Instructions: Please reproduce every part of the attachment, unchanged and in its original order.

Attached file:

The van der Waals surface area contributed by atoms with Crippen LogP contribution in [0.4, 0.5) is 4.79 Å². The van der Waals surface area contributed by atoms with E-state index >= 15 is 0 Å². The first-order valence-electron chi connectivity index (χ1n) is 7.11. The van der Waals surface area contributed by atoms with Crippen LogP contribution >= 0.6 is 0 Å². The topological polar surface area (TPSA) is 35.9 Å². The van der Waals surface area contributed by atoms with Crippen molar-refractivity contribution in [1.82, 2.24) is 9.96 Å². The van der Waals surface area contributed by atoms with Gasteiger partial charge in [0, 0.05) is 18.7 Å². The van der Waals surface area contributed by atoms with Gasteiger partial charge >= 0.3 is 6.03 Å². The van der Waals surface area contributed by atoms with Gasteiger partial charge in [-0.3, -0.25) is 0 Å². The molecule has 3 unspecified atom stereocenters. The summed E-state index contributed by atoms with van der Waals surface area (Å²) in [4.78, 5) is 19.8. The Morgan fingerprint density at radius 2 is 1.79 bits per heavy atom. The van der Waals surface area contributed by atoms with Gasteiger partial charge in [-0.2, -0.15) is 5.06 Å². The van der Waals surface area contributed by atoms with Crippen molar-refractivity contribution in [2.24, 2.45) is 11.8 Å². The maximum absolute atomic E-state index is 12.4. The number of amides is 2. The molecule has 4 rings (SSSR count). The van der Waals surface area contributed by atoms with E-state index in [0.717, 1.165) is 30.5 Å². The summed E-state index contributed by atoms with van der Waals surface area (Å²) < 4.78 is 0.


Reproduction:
The van der Waals surface area contributed by atoms with Crippen LogP contribution in [0.4, 0.5) is 4.79 Å². The van der Waals surface area contributed by atoms with E-state index >= 15 is 0 Å². The first-order valence-electron chi connectivity index (χ1n) is 7.11. The van der Waals surface area contributed by atoms with Crippen LogP contribution >= 0.6 is 0 Å². The topological polar surface area (TPSA) is 35.9 Å². The van der Waals surface area contributed by atoms with Crippen molar-refractivity contribution in [1.82, 2.24) is 9.96 Å². The van der Waals surface area contributed by atoms with Gasteiger partial charge in [0, 0.05) is 18.7 Å². The van der Waals surface area contributed by atoms with Gasteiger partial charge >= 0.3 is 6.03 Å². The van der Waals surface area contributed by atoms with Gasteiger partial charge in [-0.3, -0.25) is 0 Å². The molecule has 3 unspecified atom stereocenters. The summed E-state index contributed by atoms with van der Waals surface area (Å²) in [4.78, 5) is 19.8. The Morgan fingerprint density at radius 2 is 1.79 bits per heavy atom. The van der Waals surface area contributed by atoms with Gasteiger partial charge in [-0.2, -0.15) is 5.06 Å². The van der Waals surface area contributed by atoms with Crippen molar-refractivity contribution in [2.24, 2.45) is 11.8 Å². The maximum absolute atomic E-state index is 12.4. The number of amides is 2. The molecule has 4 rings (SSSR count). The van der Waals surface area contributed by atoms with E-state index in [0.717, 1.165) is 30.5 Å². The summed E-state index contributed by atoms with van der Waals surface area (Å²) < 4.78 is 0.